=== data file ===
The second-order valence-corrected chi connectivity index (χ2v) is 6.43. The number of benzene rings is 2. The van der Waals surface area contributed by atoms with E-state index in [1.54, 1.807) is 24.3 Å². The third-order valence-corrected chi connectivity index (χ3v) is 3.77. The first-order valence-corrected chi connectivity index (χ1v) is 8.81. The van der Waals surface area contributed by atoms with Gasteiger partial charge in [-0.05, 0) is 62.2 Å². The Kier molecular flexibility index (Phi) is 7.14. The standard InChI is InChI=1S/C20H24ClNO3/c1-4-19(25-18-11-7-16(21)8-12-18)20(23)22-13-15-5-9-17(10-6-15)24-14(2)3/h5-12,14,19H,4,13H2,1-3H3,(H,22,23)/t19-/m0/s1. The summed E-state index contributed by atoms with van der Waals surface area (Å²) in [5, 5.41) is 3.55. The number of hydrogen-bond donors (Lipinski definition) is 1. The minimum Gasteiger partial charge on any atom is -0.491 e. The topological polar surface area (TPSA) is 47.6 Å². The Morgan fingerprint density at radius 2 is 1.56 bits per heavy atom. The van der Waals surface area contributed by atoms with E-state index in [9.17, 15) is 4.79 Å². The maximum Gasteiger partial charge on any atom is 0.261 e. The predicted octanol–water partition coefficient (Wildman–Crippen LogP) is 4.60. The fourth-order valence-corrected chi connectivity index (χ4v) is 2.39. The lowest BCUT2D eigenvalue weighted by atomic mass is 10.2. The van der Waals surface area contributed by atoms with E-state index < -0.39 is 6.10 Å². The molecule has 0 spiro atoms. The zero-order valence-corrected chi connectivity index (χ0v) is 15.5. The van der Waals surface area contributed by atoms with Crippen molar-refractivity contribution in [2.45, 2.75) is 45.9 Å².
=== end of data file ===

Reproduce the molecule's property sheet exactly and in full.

The second-order valence-corrected chi connectivity index (χ2v) is 6.43. The number of benzene rings is 2. The van der Waals surface area contributed by atoms with E-state index in [1.54, 1.807) is 24.3 Å². The third-order valence-corrected chi connectivity index (χ3v) is 3.77. The first-order valence-corrected chi connectivity index (χ1v) is 8.81. The van der Waals surface area contributed by atoms with Gasteiger partial charge in [-0.05, 0) is 62.2 Å². The Kier molecular flexibility index (Phi) is 7.14. The standard InChI is InChI=1S/C20H24ClNO3/c1-4-19(25-18-11-7-16(21)8-12-18)20(23)22-13-15-5-9-17(10-6-15)24-14(2)3/h5-12,14,19H,4,13H2,1-3H3,(H,22,23)/t19-/m0/s1. The summed E-state index contributed by atoms with van der Waals surface area (Å²) in [5, 5.41) is 3.55. The number of hydrogen-bond donors (Lipinski definition) is 1. The minimum Gasteiger partial charge on any atom is -0.491 e. The topological polar surface area (TPSA) is 47.6 Å². The Morgan fingerprint density at radius 2 is 1.56 bits per heavy atom. The van der Waals surface area contributed by atoms with E-state index in [9.17, 15) is 4.79 Å². The maximum Gasteiger partial charge on any atom is 0.261 e. The predicted octanol–water partition coefficient (Wildman–Crippen LogP) is 4.60. The fourth-order valence-corrected chi connectivity index (χ4v) is 2.39. The lowest BCUT2D eigenvalue weighted by atomic mass is 10.2. The van der Waals surface area contributed by atoms with E-state index < -0.39 is 6.10 Å². The molecule has 0 spiro atoms. The zero-order valence-corrected chi connectivity index (χ0v) is 15.5. The van der Waals surface area contributed by atoms with Crippen molar-refractivity contribution in [2.45, 2.75) is 45.9 Å².